Gluten is a protein found in wheat, rye, and barley. It appears in most types of cookies, snack foods, breads and cereals. Gluten is also hidden in many foods not made with wheat, rye or barley. A gluten-free food such as corn chips or nuts may be processed on machinery that also processes gluten products, or gluten may be hidden in other ingredients such as flavorings (natural or artificial). Unless a product is clearly labeled Gluten Free, or we’ve contacted the manufacturer, it is not safe for him to eat. Gluten is also found in medicines (such as pain relievers and cold medicine) and even arts and crafts supplies.

We will send safe, gluten-free food for him each day. If there is a special occasion such as a birthday, we would appreciate knowing in advance so we can supply him with a gluten-free treat similar to what the other children are getting. Please make sure he does not eat anything that we do not supply, and if other staff are helping out in the classroom, that they know not to give him anything that’s not from his lunchbox. The only exception to this rule is fresh fruit and vegetables that are cut on a clean surface; fresh fruits and vegetables do not contain any gluten. And please continue to help us to teach xxx not to trade or accept food from other children.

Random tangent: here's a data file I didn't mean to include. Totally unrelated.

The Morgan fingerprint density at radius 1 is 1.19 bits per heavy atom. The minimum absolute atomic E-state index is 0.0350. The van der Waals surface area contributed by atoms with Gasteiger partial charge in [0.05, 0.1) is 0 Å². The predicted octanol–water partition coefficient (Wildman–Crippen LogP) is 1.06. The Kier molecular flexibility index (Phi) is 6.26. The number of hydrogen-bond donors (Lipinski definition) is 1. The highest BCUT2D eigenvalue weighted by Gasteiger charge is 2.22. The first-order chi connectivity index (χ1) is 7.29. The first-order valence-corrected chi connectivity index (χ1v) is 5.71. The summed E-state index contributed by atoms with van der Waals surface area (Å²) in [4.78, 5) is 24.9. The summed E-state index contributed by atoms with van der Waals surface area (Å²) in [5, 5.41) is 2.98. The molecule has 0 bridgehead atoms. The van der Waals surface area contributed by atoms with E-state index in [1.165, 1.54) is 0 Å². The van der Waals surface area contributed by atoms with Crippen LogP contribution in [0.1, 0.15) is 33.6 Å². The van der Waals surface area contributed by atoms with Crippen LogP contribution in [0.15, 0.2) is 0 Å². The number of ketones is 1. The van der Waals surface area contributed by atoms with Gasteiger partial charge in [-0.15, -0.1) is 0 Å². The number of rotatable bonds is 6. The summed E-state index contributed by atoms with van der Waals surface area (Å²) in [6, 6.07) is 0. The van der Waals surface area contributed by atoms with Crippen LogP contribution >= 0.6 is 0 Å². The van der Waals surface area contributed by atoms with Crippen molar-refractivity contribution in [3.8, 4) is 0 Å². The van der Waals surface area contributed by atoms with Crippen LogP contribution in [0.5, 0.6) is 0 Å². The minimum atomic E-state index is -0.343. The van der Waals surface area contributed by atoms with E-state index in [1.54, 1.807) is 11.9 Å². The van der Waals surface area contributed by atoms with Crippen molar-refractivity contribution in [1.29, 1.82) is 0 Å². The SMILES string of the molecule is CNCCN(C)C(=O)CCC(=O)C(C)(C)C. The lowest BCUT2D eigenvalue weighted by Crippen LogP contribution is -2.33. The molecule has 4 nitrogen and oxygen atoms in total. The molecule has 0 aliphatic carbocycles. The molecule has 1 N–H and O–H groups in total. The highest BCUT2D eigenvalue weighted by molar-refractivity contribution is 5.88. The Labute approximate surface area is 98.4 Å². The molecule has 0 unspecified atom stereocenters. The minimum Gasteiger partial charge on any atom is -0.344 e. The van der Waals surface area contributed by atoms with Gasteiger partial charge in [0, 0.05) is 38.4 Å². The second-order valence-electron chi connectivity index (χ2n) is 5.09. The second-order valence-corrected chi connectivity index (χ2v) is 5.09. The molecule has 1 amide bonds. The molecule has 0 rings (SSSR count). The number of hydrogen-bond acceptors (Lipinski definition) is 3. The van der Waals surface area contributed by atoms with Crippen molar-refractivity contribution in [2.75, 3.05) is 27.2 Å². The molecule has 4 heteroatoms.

xxx should be very careful using play dough and finger paints for art projects and should clean his hands thoroughly afterward. If you are planning to use flour or pasta products for any project, please let us know and we may want to supply a gluten-free version for him to use on a clean surface.

If xxx does play with or eat the wrong food, please do not panic. Because celiac disease is not an allergy, he will not be in immediate danger, although he will likely experience discomfort or pain later and may sustain intestinal damage. Please take the food or product away, assure xxx that he will be okay, and let us know so that we can monitor him later that day for symptoms, and can speak to him about the mistake.

Please call us anytime with questions or concerns you may have, or let us know what we can bring into school to help xxx have a positive experience at school. Thank you very much for all of your consideration.

In Topic: Are My Kids Too Young To Be Tested?

14 August 2012 - 10:04 AM

My understanding of the genetic test is the same as StephanieL's; a positive genetic test means you have a predisposition to develop Celiac (or another of a handful of autoimmune diseases including diabetes and Hashimoto's).